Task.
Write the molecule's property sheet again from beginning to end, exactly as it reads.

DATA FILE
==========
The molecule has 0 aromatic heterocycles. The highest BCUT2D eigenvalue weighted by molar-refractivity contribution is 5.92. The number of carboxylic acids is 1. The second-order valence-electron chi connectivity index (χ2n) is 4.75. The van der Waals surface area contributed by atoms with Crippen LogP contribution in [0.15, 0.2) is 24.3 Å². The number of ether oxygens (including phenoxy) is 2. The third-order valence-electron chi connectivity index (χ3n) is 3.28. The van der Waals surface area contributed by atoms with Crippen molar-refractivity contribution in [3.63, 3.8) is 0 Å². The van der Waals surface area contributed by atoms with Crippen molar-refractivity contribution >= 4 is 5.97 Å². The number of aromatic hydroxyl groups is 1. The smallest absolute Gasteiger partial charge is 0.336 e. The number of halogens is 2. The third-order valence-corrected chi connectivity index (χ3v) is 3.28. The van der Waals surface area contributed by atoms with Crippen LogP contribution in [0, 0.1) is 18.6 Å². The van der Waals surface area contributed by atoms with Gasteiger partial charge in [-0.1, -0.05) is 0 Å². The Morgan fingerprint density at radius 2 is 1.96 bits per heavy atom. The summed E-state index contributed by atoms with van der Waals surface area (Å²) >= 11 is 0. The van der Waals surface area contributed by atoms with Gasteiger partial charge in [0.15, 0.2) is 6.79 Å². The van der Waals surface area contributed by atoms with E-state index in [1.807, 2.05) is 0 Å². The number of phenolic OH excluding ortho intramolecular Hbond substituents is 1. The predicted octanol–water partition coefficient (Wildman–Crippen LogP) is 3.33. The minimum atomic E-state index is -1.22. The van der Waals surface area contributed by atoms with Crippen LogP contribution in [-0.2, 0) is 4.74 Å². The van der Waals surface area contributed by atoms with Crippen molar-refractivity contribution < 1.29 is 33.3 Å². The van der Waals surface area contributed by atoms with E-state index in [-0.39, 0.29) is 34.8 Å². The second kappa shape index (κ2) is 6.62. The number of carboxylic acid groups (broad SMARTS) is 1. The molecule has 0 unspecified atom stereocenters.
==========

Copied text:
The molecule has 0 aromatic heterocycles. The highest BCUT2D eigenvalue weighted by molar-refractivity contribution is 5.92. The number of carboxylic acids is 1. The second-order valence-electron chi connectivity index (χ2n) is 4.75. The van der Waals surface area contributed by atoms with Crippen LogP contribution in [0.15, 0.2) is 24.3 Å². The number of ether oxygens (including phenoxy) is 2. The third-order valence-electron chi connectivity index (χ3n) is 3.28. The van der Waals surface area contributed by atoms with Crippen molar-refractivity contribution in [3.63, 3.8) is 0 Å². The van der Waals surface area contributed by atoms with Crippen molar-refractivity contribution >= 4 is 5.97 Å². The number of aromatic hydroxyl groups is 1. The smallest absolute Gasteiger partial charge is 0.336 e. The number of halogens is 2. The third-order valence-corrected chi connectivity index (χ3v) is 3.28. The van der Waals surface area contributed by atoms with Crippen LogP contribution in [0, 0.1) is 18.6 Å². The van der Waals surface area contributed by atoms with Gasteiger partial charge in [-0.1, -0.05) is 0 Å². The Morgan fingerprint density at radius 2 is 1.96 bits per heavy atom. The summed E-state index contributed by atoms with van der Waals surface area (Å²) >= 11 is 0. The van der Waals surface area contributed by atoms with Gasteiger partial charge in [0.15, 0.2) is 6.79 Å². The van der Waals surface area contributed by atoms with E-state index in [1.807, 2.05) is 0 Å². The number of phenolic OH excluding ortho intramolecular Hbond substituents is 1. The predicted octanol–water partition coefficient (Wildman–Crippen LogP) is 3.33. The minimum atomic E-state index is -1.22. The van der Waals surface area contributed by atoms with Crippen LogP contribution in [-0.2, 0) is 4.74 Å². The van der Waals surface area contributed by atoms with Crippen molar-refractivity contribution < 1.29 is 33.3 Å². The van der Waals surface area contributed by atoms with E-state index in [-0.39, 0.29) is 34.8 Å². The second kappa shape index (κ2) is 6.62. The number of carboxylic acid groups (broad SMARTS) is 1. The molecule has 0 unspecified atom stereocenters.